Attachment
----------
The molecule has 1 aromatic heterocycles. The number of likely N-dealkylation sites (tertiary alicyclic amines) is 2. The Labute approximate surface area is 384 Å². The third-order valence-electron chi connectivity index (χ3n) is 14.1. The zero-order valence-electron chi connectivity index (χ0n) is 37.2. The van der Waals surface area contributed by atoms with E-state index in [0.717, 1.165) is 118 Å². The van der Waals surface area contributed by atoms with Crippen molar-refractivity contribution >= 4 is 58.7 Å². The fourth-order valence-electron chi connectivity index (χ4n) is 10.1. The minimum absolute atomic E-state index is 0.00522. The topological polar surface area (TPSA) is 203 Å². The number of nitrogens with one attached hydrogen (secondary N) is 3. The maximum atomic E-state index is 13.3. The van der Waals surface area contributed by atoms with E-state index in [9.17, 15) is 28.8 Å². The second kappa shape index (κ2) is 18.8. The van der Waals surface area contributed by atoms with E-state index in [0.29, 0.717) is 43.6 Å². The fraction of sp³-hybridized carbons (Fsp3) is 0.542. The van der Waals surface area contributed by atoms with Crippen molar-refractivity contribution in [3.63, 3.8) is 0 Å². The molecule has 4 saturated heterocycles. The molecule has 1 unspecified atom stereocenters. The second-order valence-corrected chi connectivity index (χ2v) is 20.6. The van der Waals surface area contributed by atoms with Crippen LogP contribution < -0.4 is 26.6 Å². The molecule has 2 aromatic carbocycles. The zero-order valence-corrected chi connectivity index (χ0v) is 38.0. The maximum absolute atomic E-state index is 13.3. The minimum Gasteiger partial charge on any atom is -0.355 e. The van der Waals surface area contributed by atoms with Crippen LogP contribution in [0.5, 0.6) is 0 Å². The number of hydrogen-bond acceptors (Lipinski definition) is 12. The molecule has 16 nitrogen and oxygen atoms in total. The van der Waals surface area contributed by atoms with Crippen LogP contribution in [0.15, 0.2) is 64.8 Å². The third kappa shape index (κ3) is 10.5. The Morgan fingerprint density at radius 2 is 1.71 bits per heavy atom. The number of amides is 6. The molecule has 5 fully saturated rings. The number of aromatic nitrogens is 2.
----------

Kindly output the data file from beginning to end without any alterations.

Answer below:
The molecule has 1 aromatic heterocycles. The number of likely N-dealkylation sites (tertiary alicyclic amines) is 2. The Labute approximate surface area is 384 Å². The third-order valence-electron chi connectivity index (χ3n) is 14.1. The zero-order valence-electron chi connectivity index (χ0n) is 37.2. The van der Waals surface area contributed by atoms with E-state index in [0.717, 1.165) is 118 Å². The van der Waals surface area contributed by atoms with Crippen molar-refractivity contribution >= 4 is 58.7 Å². The fourth-order valence-electron chi connectivity index (χ4n) is 10.1. The minimum absolute atomic E-state index is 0.00522. The topological polar surface area (TPSA) is 203 Å². The number of nitrogens with one attached hydrogen (secondary N) is 3. The maximum atomic E-state index is 13.3. The van der Waals surface area contributed by atoms with E-state index in [9.17, 15) is 28.8 Å². The second kappa shape index (κ2) is 18.8. The van der Waals surface area contributed by atoms with E-state index in [0.29, 0.717) is 43.6 Å². The fraction of sp³-hybridized carbons (Fsp3) is 0.542. The van der Waals surface area contributed by atoms with Crippen molar-refractivity contribution in [3.63, 3.8) is 0 Å². The molecule has 4 saturated heterocycles. The molecule has 1 unspecified atom stereocenters. The second-order valence-corrected chi connectivity index (χ2v) is 20.6. The van der Waals surface area contributed by atoms with Crippen LogP contribution < -0.4 is 26.6 Å². The molecule has 2 aromatic carbocycles. The zero-order valence-corrected chi connectivity index (χ0v) is 38.0. The maximum absolute atomic E-state index is 13.3. The minimum Gasteiger partial charge on any atom is -0.355 e. The van der Waals surface area contributed by atoms with Crippen LogP contribution in [0.5, 0.6) is 0 Å². The number of hydrogen-bond acceptors (Lipinski definition) is 12. The molecule has 16 nitrogen and oxygen atoms in total. The van der Waals surface area contributed by atoms with Crippen LogP contribution in [0.15, 0.2) is 64.8 Å². The third kappa shape index (κ3) is 10.5. The Morgan fingerprint density at radius 2 is 1.71 bits per heavy atom. The number of amides is 6. The molecule has 5 fully saturated rings. The number of aromatic nitrogens is 2.